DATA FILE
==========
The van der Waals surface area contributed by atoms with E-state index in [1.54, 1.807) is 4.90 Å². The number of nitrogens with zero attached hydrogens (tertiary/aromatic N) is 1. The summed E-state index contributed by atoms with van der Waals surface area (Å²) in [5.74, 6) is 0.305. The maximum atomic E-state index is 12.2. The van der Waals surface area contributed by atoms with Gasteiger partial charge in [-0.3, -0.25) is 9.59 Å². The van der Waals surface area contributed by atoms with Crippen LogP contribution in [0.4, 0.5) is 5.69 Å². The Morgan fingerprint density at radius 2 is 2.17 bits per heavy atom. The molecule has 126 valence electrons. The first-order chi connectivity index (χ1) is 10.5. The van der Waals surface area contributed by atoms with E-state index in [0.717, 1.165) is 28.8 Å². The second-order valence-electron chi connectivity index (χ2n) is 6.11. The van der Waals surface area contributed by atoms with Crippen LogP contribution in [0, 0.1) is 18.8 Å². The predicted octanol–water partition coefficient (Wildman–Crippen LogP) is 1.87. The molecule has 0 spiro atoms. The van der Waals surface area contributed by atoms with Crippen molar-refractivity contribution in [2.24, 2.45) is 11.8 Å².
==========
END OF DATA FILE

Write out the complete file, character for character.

The van der Waals surface area contributed by atoms with E-state index in [1.54, 1.807) is 4.90 Å². The number of nitrogens with zero attached hydrogens (tertiary/aromatic N) is 1. The summed E-state index contributed by atoms with van der Waals surface area (Å²) in [5.74, 6) is 0.305. The maximum atomic E-state index is 12.2. The van der Waals surface area contributed by atoms with Gasteiger partial charge in [-0.3, -0.25) is 9.59 Å². The van der Waals surface area contributed by atoms with Crippen LogP contribution in [0.4, 0.5) is 5.69 Å². The Morgan fingerprint density at radius 2 is 2.17 bits per heavy atom. The molecule has 126 valence electrons. The first-order chi connectivity index (χ1) is 10.5. The van der Waals surface area contributed by atoms with E-state index in [0.717, 1.165) is 28.8 Å². The second-order valence-electron chi connectivity index (χ2n) is 6.11. The van der Waals surface area contributed by atoms with Crippen LogP contribution in [0, 0.1) is 18.8 Å². The predicted octanol–water partition coefficient (Wildman–Crippen LogP) is 1.87. The molecule has 0 spiro atoms. The van der Waals surface area contributed by atoms with Crippen molar-refractivity contribution in [2.24, 2.45) is 11.8 Å².